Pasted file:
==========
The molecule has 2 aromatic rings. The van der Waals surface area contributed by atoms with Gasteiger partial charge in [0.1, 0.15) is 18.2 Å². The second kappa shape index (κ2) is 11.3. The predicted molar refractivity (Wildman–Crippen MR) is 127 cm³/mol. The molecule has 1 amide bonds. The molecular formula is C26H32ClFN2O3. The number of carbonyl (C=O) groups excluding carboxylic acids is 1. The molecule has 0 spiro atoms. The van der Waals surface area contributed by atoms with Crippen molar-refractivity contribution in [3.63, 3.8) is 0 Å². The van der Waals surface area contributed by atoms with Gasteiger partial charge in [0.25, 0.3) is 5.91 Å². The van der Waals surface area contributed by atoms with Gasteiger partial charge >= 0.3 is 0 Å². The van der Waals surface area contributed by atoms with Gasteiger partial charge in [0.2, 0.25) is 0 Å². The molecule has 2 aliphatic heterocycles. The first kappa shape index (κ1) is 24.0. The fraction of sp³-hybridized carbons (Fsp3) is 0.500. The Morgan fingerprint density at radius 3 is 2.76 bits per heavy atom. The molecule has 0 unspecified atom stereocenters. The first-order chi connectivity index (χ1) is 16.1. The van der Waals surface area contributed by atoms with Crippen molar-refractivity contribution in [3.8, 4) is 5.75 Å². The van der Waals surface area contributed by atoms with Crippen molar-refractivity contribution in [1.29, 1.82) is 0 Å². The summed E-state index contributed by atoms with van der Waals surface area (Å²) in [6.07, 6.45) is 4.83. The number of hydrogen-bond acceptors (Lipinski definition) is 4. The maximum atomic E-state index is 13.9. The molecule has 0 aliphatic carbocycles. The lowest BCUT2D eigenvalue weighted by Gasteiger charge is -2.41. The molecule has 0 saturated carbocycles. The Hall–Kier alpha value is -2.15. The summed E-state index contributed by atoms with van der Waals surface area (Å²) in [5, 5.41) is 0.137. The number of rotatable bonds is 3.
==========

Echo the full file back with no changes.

The molecule has 2 aromatic rings. The van der Waals surface area contributed by atoms with Gasteiger partial charge in [0.1, 0.15) is 18.2 Å². The second kappa shape index (κ2) is 11.3. The predicted molar refractivity (Wildman–Crippen MR) is 127 cm³/mol. The molecule has 1 amide bonds. The molecular formula is C26H32ClFN2O3. The number of carbonyl (C=O) groups excluding carboxylic acids is 1. The molecule has 0 spiro atoms. The van der Waals surface area contributed by atoms with Crippen molar-refractivity contribution in [3.63, 3.8) is 0 Å². The van der Waals surface area contributed by atoms with Gasteiger partial charge in [0.25, 0.3) is 5.91 Å². The van der Waals surface area contributed by atoms with Gasteiger partial charge >= 0.3 is 0 Å². The van der Waals surface area contributed by atoms with Gasteiger partial charge in [0.2, 0.25) is 0 Å². The molecule has 2 aliphatic heterocycles. The first kappa shape index (κ1) is 24.0. The fraction of sp³-hybridized carbons (Fsp3) is 0.500. The Morgan fingerprint density at radius 3 is 2.76 bits per heavy atom. The molecule has 0 unspecified atom stereocenters. The first-order chi connectivity index (χ1) is 16.1. The van der Waals surface area contributed by atoms with Crippen molar-refractivity contribution in [3.8, 4) is 5.75 Å². The van der Waals surface area contributed by atoms with Crippen molar-refractivity contribution in [1.29, 1.82) is 0 Å². The summed E-state index contributed by atoms with van der Waals surface area (Å²) in [6.07, 6.45) is 4.83. The number of hydrogen-bond acceptors (Lipinski definition) is 4. The maximum atomic E-state index is 13.9. The molecule has 0 aliphatic carbocycles. The lowest BCUT2D eigenvalue weighted by Gasteiger charge is -2.41. The molecule has 0 saturated carbocycles. The Hall–Kier alpha value is -2.15. The summed E-state index contributed by atoms with van der Waals surface area (Å²) in [5, 5.41) is 0.137. The number of rotatable bonds is 3.